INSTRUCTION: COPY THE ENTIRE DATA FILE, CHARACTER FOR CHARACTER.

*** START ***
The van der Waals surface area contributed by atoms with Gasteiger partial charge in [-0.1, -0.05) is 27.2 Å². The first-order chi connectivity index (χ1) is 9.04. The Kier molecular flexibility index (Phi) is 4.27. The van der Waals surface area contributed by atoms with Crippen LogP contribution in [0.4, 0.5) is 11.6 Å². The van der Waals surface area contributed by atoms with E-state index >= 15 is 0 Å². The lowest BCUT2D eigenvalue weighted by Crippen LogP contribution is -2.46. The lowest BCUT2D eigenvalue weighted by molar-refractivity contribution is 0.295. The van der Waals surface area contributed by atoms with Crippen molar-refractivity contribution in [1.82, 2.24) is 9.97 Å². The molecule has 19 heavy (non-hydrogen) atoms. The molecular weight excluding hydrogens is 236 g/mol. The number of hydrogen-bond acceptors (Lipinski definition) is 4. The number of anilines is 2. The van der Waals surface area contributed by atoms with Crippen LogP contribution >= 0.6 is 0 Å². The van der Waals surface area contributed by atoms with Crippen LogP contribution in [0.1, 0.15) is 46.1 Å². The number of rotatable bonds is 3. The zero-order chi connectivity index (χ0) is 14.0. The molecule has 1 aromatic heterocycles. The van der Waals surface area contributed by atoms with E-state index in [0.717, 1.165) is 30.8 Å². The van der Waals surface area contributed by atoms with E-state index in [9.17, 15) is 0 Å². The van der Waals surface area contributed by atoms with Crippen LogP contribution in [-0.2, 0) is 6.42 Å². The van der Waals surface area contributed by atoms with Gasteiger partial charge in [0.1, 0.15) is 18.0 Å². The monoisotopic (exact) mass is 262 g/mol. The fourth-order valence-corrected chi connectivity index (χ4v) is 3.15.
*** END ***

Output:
The van der Waals surface area contributed by atoms with Gasteiger partial charge in [-0.1, -0.05) is 27.2 Å². The first-order chi connectivity index (χ1) is 9.04. The Kier molecular flexibility index (Phi) is 4.27. The van der Waals surface area contributed by atoms with Crippen LogP contribution in [0.4, 0.5) is 11.6 Å². The van der Waals surface area contributed by atoms with E-state index >= 15 is 0 Å². The lowest BCUT2D eigenvalue weighted by Crippen LogP contribution is -2.46. The lowest BCUT2D eigenvalue weighted by molar-refractivity contribution is 0.295. The van der Waals surface area contributed by atoms with Crippen molar-refractivity contribution in [1.82, 2.24) is 9.97 Å². The molecule has 19 heavy (non-hydrogen) atoms. The molecular weight excluding hydrogens is 236 g/mol. The number of hydrogen-bond acceptors (Lipinski definition) is 4. The number of anilines is 2. The van der Waals surface area contributed by atoms with Crippen LogP contribution >= 0.6 is 0 Å². The van der Waals surface area contributed by atoms with Crippen LogP contribution in [0.1, 0.15) is 46.1 Å². The number of rotatable bonds is 3. The zero-order chi connectivity index (χ0) is 14.0. The molecule has 1 aromatic heterocycles. The van der Waals surface area contributed by atoms with E-state index in [0.717, 1.165) is 30.8 Å². The van der Waals surface area contributed by atoms with E-state index in [9.17, 15) is 0 Å². The van der Waals surface area contributed by atoms with Crippen LogP contribution in [-0.2, 0) is 6.42 Å². The van der Waals surface area contributed by atoms with Gasteiger partial charge in [0.1, 0.15) is 18.0 Å². The monoisotopic (exact) mass is 262 g/mol. The fourth-order valence-corrected chi connectivity index (χ4v) is 3.15.